Often I've thought of inviting one of my friends who blog to write an article as a guest writer. I never really knew what topic I would ask them to center on or how I would incorporate it into the themes of my blog. But when I read this post on my friend's blog, I knew I had to share. It is so many thoughts and convictions that have been inside me and never quite articulated and grouped together the way that He has done so. Now, calling all worshipers, take a read and ponder what he has said so poignantly.
Many are called but few are chosen…Man, where do I begin?? I think I’ve started this off 4 different ways. I love worship leaders. I love praise and worship time. I love great musicianship. I love a great voice and nice full rich guitar tone and tasteful drumming with some fat synth undertones, low end and a delicate right hand melody line from the piano. I love original music. I love a church that loves to sing. I love passion in those moments. I love volume from the believers while the leaders step back and let the Church rise up in faith in Jesus.
Over the past few years God has really put a lot in my heart for worship leaders and without knowing how to lay it out eloquently I’m just going to list out random comments and questions I have. Don’t judge me, I’m just like you and I don’t pretend to be above anyone. What I really want to see is more of us honestly asking ourselves the tough questions.
Bottom Line: Many are called to worship but FEW are chosen to the leading of God’s people.
To be a worship leader we have to be hard and soft. vulnerable and secure. Bold and meek. confident and transparent. Self assured but deeply, self-sacrificially humble. It’s like being in two places at once, hot and cold, wet and dry. Filled up yet poured out.
To The Proud:
Not everyone is called to the leading of the Church in worship.
Do many of us simply lead worship because that’s what we’re “supposed to do?” ie: expectation from others, from family, “i’m a musician”, “that’s what i want to do”, band wagon, one of the most recognized and up-front ministries, ego, pride?
How much is my relationship with Jesus drawing me into leading His people in praise and worship time, reflection and meditation on Him?
How much time do I spend personally, in worship, awe and adoration?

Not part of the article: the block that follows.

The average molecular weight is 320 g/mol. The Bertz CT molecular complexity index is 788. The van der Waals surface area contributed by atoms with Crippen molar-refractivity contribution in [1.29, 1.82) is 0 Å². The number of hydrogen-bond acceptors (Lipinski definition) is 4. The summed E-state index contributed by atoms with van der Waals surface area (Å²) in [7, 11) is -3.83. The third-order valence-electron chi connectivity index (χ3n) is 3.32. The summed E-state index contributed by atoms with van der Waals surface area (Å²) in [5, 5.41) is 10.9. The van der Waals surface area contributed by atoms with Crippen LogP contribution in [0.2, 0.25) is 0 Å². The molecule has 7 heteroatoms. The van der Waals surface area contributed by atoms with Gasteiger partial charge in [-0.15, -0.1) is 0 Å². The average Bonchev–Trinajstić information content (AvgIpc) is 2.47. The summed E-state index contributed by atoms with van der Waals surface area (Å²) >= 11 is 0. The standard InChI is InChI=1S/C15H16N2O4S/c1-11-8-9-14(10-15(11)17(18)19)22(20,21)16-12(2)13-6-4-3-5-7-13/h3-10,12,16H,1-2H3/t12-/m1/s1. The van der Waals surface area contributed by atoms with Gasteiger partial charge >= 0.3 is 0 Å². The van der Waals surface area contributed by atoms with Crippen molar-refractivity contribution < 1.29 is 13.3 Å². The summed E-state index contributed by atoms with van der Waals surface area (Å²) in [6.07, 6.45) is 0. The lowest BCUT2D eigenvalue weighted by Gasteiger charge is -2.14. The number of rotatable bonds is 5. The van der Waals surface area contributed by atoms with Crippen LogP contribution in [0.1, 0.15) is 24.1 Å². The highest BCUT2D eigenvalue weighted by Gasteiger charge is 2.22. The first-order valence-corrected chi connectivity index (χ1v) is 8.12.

How committed to His Glory am I?
How committed to my Glory, in Jesus’ Name, am I?
To The Under-assured:
Who says you aren’t good enough?
For the longest time our talents have been glorified instead of Jesus and so our hearts have been neglected sending many into the above category. I believe there needs to be a healthy balance between a heart after Jesus, a passion for the Church and finally, a talent or gifting that seamlessly operates, flowing from moment to moment by the leading of the Holy Spirit to accomplish the desire of His heart.
Just SING IT or PLAY IT. There’s no need to be intimidated or fearful. There’s no need to be nervous. There’s need to be genuine. There’s need to be authentic. There’s need to be deeply passionate and expressive.
Do something that shows Him off. Something that leaves room for Him to do what only He can do.
I believe that some should step down and some should step up. I believe that we all have seasons of filling up and seasons of pouring out. Nothing different can be produced with out us doing things differently. Our services aren’t “the thing”, He is “the thing”. He’s worth it. He’s due it. He requires devotion, honesty, passion, our best, our first. Let’s make Him most important in our worship. I believe both the proud and the insecure are self-centered places to be. I sure have traversed between both sicknesses but the more time I spend singing my prayers or just being alone with Him, I see less of me wanting to be something I’m not. I see less of me scouring scripture for song lyrics. I see less intimidation when fellow worship leaders are in the congregation. I see more of Jesus working His plans out through my life. I see my desire for other leader’s success increase. Most of all, I see my desire to know Jesus increase.
*This article was written by Austin Luhring. You can find him at austinluhring.com.